Thursday Tidbits: The Gentle Touch

This irregular Thursday Tidbits post features the gentle touch of Craniosacral Therapy (CST) as described in Kate Mackinnon’s From My Heart and Hands. If you have never heard of CST, as I had not, consider this concise definition: “the healing power of a gentle touch” (Mackinnon).

Essentially, CST is based on the body’s innate ability to heal itself; the therapy has a physical as well as energetic component. waters of forgiveness

Therapists’ hands are trained to feel and monitor changes in the body’s tissues to a very high degree of sensitivity. In the process of monitoring what is happening in the client’s body, therapists’ hands follow change as it occurs rather than making a decision to move a person’s body in any given direction. This is a principal difference between CST and most other therapeutic types of bodywork (Mackinnon).

The term craniosacral involves the cranium and sacrum, the bony features that protect the brain and spinal cord, our central nervous system:

These structures are further supported by membranes that line the bones of the fluid that fills those membranes, which provide cushioning for the brain and spinal cord. The craniosacral system is at the very core of our being; disturbances in the system create disease or disharmony in the body as a whole. Likewise, problems of the body also reflect back to the craniosacral system, putting it under strain (Mackinnon).

The cerebrospinal fluid of the central nervous system is essential to CST for the trained therapist’s hands are able to evaluate how well the body is functioning by feeling the craniosacral rhythm, a gentle motion that can be felt throughout the body.

It would be an injustice to Mackinnon, her book, and CST to attempt to discuss the different facets of this therapy in a blog post. It would also be quite a challenge as Mackinnon deftly explains and explores the many facets of CST. Not only is her book readable but it is an engaging and thoughtful presentation. This is a book I recommend for anyone who wants to know about CST, either as a client or as a professional. Mackinnon covers it all.

Meraki Moment She provides an in-depth discussion of a ten-step, CST protocol as well as what to expect in a session and how to prepare for a session. Each chapter includes fascinating case studies of an array of conditions that have been helped by CST. Mackinnon never presents CST as a panacea but rather as a viable, healing modality.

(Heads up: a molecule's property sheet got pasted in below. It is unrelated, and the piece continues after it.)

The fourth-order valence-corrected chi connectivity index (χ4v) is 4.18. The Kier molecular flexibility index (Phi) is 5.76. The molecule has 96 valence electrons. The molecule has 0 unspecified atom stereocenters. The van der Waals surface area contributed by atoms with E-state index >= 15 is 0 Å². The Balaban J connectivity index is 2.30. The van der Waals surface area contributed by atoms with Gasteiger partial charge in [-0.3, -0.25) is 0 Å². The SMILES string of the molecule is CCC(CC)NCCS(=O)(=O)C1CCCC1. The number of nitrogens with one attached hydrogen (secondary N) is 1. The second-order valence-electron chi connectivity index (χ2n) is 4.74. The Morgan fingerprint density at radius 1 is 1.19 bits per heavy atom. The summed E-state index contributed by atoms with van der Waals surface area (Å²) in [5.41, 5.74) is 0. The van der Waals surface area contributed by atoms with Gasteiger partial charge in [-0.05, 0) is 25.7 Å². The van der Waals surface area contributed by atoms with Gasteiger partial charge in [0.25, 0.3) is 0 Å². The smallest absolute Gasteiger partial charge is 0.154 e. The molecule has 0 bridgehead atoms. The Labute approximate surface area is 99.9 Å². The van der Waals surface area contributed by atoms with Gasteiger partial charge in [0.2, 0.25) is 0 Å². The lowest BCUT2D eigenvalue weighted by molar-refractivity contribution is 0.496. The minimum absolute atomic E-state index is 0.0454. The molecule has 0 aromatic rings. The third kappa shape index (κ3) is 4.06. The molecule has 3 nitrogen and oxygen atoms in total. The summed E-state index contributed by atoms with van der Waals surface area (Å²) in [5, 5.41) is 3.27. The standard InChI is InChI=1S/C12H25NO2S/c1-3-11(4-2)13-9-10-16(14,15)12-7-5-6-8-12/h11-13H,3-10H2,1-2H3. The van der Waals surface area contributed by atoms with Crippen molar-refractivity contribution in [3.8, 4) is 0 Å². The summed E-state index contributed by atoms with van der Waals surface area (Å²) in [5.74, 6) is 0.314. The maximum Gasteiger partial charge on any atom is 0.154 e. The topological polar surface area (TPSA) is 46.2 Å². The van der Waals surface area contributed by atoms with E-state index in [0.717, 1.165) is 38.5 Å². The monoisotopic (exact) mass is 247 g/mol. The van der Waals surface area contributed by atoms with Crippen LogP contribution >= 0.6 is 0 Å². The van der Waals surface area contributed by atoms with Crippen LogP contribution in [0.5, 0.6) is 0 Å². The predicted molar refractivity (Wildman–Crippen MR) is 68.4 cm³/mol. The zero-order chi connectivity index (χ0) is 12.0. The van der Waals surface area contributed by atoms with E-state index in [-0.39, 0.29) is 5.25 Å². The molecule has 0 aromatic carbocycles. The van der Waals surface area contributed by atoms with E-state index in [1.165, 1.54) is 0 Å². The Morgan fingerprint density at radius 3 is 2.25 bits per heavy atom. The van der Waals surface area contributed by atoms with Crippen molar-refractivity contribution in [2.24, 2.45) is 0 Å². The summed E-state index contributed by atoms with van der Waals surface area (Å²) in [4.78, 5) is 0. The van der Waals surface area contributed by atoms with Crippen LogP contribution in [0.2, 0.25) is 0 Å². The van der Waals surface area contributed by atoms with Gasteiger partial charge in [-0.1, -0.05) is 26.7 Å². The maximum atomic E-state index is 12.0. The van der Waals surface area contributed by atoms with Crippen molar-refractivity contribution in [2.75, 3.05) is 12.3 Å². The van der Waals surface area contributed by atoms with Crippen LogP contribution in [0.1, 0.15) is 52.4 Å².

Mackinnon studied with the Upledger Institute, and in addition to discussing the training in various modalities that one should consider requisite in a craniosacral therapist, she includes a fascinating chapter on accessing and using what she refers to as our inner wisdom.

While CST is based upon the premise that our bodies can heal themselves, it does not mean that the body cannot use some support, even from allopathic medicine. Thus, regardless of the healing modality, it is essential to access that information within our bodies, which is not always easy.

There are various practices that help us do just that including tai chi, yoga, meditation, and CST. “We often need support to reach our inner wisdom, to allow us to move beyond our logical or rational minds” (Mackinnon). An increased level of awareness allows us a deeper sensitivity to what is occurring within our physical bodies.

Having had a regular meditation practice for just over a year and for a much shorter time, a yoga practice, I am encouraged daily. Beyond what meditation gives me, I am beginning to see the effects of having a regular yoga practice, especially for discomfort, stiffness, and flexibility. In particular, there has been real progress with the neuropathy in my legs.

CST is not covered by most insurance companies, although it is certainly complementary to allopathic medicine. Craniosacral therapists often are also licensed as massage or physical therapists. Mackinnon provides an excellent glossary and list of resources. The Upledger Institute website is among them.

Perhaps what most convinced me to start looking for a craniosacral therapist is the following from the late Dr. John Upledger:  “‘the therapist does not heal or cure. The healing is done by the patient using the help and facilitation of the therapist.’”

I will keep you posted.

(All quotations are from the Hay House print copy of From My Hands and Heart by Kate Mackinnon, 2013. As a Book Nook member, Hay House has provided me a free copy for review. My review is to be posted on my blog as well as on at least one commercial site.)

9 thoughts on “Thursday Tidbits: The Gentle Touch

  1. I also recommend CST. In my experience it enables profound releases and openings. My CS therapist is also trained in lymphatic drainage and that’s an awesome combination. Super restorative and deeply healing. Enjoy!

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    1. One of the CST therapists I am considering is trained in lymphatic drainage as well so your recommendation is twofold and is much appreciated. Your description of releasing and opening “feels” like what my body needs. Again, thanks so much for stopping by.
      Karen

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  2. My sister-in-law, who is a dula, swears by CST, Karen. Can’t wait to hear what experience you have. I love the philosophy. I think combined with a meditation practice, this type of therapy can be life-changing. Thanks for the education. {{{Hugs]}} Kozo

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    1. Wonderful to hear your sister-in law’s “thumbs up” for CST. Coincidentally, my sister-in-law, a massage therapist, also recommends it! As you say, meditation and CST just may be life changing. Hope so. Thanks, my dear friend.
      Karen

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